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More support for deep anterior lamellar keratoplasty over penetrating keratoplasty for keratoconus, but questions remain
  1. Uri S Soiberman,
  2. Albert S Jun
  1. Wilmer Eye Institute, Johns Hopkins Medicine, Baltimore, Maryland, USA
  1. Correspondence to Dr Uri S Soiberman, Cornea Division, Johns Hopkins Wilmer Eye Institute, Baltimore MD 21287, Maryland, USA; usoiber1{at}

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In this study, Borderie et al demonstrate long-term advantages of deep anterior lamellar keratoplasty (DALK) compared to penetrating keratoplasty (PK) in the treatment of keratoconus. In particular, they noted differences in long-term endothelial cell count and tendency to develop ocular hypertension favoring the DALK group. This is one of the largest studies on this topic; it provides long-term insight due to its extended follow-up period, and it reinforces the findings published in a previous report from the same group.1

While the current body of evidence suggests that DALK may be comparable in some ways, and superior in others to PK, in this long-term follow-up, single surgeon study that included 502 eyes, with approximately a quarter followed-up for 15 years or more, the authors provide compelling evidence that DALK is advantageous to PK in keratoconus eyes. However, PK led to favorable results, as well.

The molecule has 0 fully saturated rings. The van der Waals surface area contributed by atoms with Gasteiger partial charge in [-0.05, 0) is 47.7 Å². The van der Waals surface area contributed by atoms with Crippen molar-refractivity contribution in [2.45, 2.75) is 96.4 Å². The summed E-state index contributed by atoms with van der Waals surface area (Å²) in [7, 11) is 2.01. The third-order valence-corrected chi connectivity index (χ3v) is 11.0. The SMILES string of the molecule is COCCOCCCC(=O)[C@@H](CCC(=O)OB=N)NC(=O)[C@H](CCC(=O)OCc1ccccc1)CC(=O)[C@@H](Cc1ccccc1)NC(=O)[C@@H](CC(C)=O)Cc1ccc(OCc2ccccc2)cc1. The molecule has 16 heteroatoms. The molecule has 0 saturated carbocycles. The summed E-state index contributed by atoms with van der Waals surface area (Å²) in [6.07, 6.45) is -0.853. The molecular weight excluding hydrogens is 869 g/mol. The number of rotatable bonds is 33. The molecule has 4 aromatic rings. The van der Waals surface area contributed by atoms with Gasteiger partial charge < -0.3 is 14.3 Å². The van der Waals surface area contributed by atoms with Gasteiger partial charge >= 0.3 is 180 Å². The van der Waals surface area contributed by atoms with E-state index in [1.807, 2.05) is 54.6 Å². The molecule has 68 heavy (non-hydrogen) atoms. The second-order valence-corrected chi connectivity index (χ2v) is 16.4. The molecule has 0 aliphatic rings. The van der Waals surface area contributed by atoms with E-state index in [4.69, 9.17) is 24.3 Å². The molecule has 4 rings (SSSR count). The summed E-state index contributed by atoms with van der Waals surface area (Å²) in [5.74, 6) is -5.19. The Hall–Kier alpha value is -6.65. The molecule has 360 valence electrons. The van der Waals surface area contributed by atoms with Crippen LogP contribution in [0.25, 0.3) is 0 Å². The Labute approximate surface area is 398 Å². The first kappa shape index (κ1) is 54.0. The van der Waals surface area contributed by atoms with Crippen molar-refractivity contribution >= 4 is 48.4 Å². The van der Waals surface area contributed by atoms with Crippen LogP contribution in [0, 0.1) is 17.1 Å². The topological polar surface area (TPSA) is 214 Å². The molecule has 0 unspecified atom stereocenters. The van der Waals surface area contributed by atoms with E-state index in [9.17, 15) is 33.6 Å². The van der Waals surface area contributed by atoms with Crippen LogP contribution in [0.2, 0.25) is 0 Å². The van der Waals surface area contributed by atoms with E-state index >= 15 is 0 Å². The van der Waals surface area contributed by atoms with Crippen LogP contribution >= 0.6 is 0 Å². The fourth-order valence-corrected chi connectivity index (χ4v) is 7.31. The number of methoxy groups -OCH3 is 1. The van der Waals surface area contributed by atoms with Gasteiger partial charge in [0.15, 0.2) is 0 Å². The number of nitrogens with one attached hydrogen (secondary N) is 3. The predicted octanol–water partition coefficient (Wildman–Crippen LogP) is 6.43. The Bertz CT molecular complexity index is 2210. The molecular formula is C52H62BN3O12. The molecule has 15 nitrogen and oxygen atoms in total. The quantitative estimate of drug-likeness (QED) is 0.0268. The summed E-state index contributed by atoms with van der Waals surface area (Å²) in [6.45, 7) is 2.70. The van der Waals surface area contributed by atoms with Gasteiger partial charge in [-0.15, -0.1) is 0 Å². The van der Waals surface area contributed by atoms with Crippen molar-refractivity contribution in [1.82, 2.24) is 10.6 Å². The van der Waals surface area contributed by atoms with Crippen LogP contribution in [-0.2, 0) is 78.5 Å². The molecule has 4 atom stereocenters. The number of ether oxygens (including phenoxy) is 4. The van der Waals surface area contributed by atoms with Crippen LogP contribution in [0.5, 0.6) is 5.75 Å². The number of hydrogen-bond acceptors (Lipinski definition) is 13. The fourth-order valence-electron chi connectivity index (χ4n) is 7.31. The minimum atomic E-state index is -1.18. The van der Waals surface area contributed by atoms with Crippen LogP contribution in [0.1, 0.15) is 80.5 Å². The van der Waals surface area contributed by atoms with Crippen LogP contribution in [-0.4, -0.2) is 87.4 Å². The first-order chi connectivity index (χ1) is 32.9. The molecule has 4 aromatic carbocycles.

Despite the advent of the Big Bubble technique, DALK remains a more complex surgery compared with PK, and requires a steeper surgeon learning curve.2 DALK also carries the risk of graft–host stromal interface opacification, particularly if the depth of stromal dissection is insufficient, which may be one of many reasons for suboptimal visual results reported by others after manual pre-Descemetic DALK.3 In fact, the same group has highlighted this disadvantage in its 5-year follow-up report, in which PKs had better visual outcomes …

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  • Contributors Both authors contributed to this manuscript.

  • Funding The authors have not declared a specific grant for this research from any funding agency in the public, commercial or not-for-profit sectors.

  • Competing interests None declared.

  • Provenance and peer review Not commissioned; internally peer reviewed.

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